Richard Cicchino: You won't be disappointed if you buy any one of these motorcycles. Spending two days on the road with these four machines was an absolute blast.
The Aero has eye-catching good looks and the most power of the Hondas. It has neat features like the speedo and the exhaust note, but the floorboard position makes long rides a bit uncomfortable.
The A.C.E. has classic styling and was the most maneuverable, but it lacks the power of the Aero. (Don't believe Honda's claim of a five-horsepower difference; it feels like 10 or 15.) The Spirit rounds out Honda's line nicely, with great Honda quality and a proven track record.
Then there is Yamaha's Virago, a bike that has been around forever for good reason. With proven reliability, great power, wonderful handling and comfy ergonomics, it was also the cheapest of the bunch. If I were buying one of these 1100 V-twins, it would be the Virago. With the extra cash, I'd buy some neat goodies for the bike and myself.
Cicchino is a veteran rider and a California Motorcycle Safety Program instructor.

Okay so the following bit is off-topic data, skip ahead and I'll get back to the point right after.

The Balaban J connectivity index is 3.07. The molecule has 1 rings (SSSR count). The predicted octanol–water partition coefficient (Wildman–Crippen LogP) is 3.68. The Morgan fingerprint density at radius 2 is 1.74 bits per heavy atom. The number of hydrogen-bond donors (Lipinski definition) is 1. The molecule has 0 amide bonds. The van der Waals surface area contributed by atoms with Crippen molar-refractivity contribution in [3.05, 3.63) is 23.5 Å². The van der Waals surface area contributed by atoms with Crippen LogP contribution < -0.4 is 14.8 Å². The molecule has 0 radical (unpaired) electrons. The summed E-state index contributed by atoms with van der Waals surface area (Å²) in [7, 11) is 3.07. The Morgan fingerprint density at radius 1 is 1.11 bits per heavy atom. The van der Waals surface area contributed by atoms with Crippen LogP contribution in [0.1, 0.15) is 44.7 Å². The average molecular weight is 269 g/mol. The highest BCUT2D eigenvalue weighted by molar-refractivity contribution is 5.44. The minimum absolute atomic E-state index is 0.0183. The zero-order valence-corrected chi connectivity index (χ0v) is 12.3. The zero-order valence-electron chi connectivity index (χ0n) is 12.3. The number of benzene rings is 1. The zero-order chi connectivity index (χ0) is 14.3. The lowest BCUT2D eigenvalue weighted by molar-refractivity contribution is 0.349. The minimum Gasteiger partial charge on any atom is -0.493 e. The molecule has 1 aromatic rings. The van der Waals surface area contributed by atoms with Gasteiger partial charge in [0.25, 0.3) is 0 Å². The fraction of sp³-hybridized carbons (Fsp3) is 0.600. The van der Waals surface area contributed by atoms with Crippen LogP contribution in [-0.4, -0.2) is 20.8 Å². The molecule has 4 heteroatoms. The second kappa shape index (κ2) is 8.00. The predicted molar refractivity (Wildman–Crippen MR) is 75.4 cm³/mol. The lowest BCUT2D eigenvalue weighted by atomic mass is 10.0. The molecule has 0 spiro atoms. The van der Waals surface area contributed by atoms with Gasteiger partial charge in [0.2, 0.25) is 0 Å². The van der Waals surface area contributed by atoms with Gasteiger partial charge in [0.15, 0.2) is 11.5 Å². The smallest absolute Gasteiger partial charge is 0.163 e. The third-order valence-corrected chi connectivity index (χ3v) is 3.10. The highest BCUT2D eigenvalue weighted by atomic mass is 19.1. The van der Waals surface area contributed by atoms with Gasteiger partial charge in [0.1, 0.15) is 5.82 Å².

Kevin Smith: I have two favorites in this group, depending on how we define our terms. Honda's lovely new Aero sweeps the beauty pageant, no question. The period motif is handled deftly, with deeper fenders that still look graceful and well-balanced. The detailing is clean, and the finish work is impeccable. I especially like how the motorcycle seems to drop down out of the way of your view in front. Snuggling the speedo into the headlamp shell feels much less intrusive than propping it up in my face, as the other Shadows do.
But the Aero isn't my first choice when it's time to ride, especially if the route has a curve or two along the way. Then, Yamaha's venerable Virago easily seduces me with its narrow, close-coupled feel, and class-crushing horsepower. In this company, it is far and away the sportiest, fastest, most responsive player. That may not rate high on everyone's priority list. But I'm not prepared to give up the inherent benefits of speed and maneuverability a motorcycle offers in traffic, nor the unbridled delight of swinging through corners with some enthusiasm, just to make a styling statement. (But one look at the gaudy, overdone splashing of chrome geegaws all over the Virago would tell you that.) The high but narrow handlebar gives fine control into and out of corners, throttle response is lively, and the Yamaha does pretty much whatever you ask of it -- just like a modern motorcycle should. That's what catches my eye.